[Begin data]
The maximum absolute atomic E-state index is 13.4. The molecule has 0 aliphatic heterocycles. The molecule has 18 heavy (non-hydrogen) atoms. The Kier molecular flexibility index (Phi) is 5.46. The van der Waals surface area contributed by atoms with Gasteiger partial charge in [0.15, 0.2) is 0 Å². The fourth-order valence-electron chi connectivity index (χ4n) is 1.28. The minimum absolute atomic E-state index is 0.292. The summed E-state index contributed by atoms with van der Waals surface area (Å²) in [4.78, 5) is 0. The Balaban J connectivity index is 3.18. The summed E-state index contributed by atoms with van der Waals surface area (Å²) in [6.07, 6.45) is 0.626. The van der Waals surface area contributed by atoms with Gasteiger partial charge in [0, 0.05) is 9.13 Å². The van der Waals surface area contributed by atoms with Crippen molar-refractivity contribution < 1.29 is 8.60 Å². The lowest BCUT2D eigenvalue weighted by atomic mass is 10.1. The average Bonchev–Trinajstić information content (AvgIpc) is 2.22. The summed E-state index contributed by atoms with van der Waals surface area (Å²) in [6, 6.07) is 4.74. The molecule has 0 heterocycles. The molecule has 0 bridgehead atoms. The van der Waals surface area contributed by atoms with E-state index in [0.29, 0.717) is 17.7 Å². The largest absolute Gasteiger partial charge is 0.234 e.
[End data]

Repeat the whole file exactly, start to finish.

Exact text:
The maximum absolute atomic E-state index is 13.4. The molecule has 0 aliphatic heterocycles. The molecule has 18 heavy (non-hydrogen) atoms. The Kier molecular flexibility index (Phi) is 5.46. The van der Waals surface area contributed by atoms with Gasteiger partial charge in [0.15, 0.2) is 0 Å². The fourth-order valence-electron chi connectivity index (χ4n) is 1.28. The minimum absolute atomic E-state index is 0.292. The summed E-state index contributed by atoms with van der Waals surface area (Å²) in [4.78, 5) is 0. The Balaban J connectivity index is 3.18. The summed E-state index contributed by atoms with van der Waals surface area (Å²) in [6.07, 6.45) is 0.626. The van der Waals surface area contributed by atoms with Gasteiger partial charge in [0, 0.05) is 9.13 Å². The van der Waals surface area contributed by atoms with Crippen molar-refractivity contribution < 1.29 is 8.60 Å². The lowest BCUT2D eigenvalue weighted by atomic mass is 10.1. The average Bonchev–Trinajstić information content (AvgIpc) is 2.22. The summed E-state index contributed by atoms with van der Waals surface area (Å²) in [6, 6.07) is 4.74. The molecule has 0 heterocycles. The molecule has 0 bridgehead atoms. The van der Waals surface area contributed by atoms with E-state index in [0.29, 0.717) is 17.7 Å². The largest absolute Gasteiger partial charge is 0.234 e.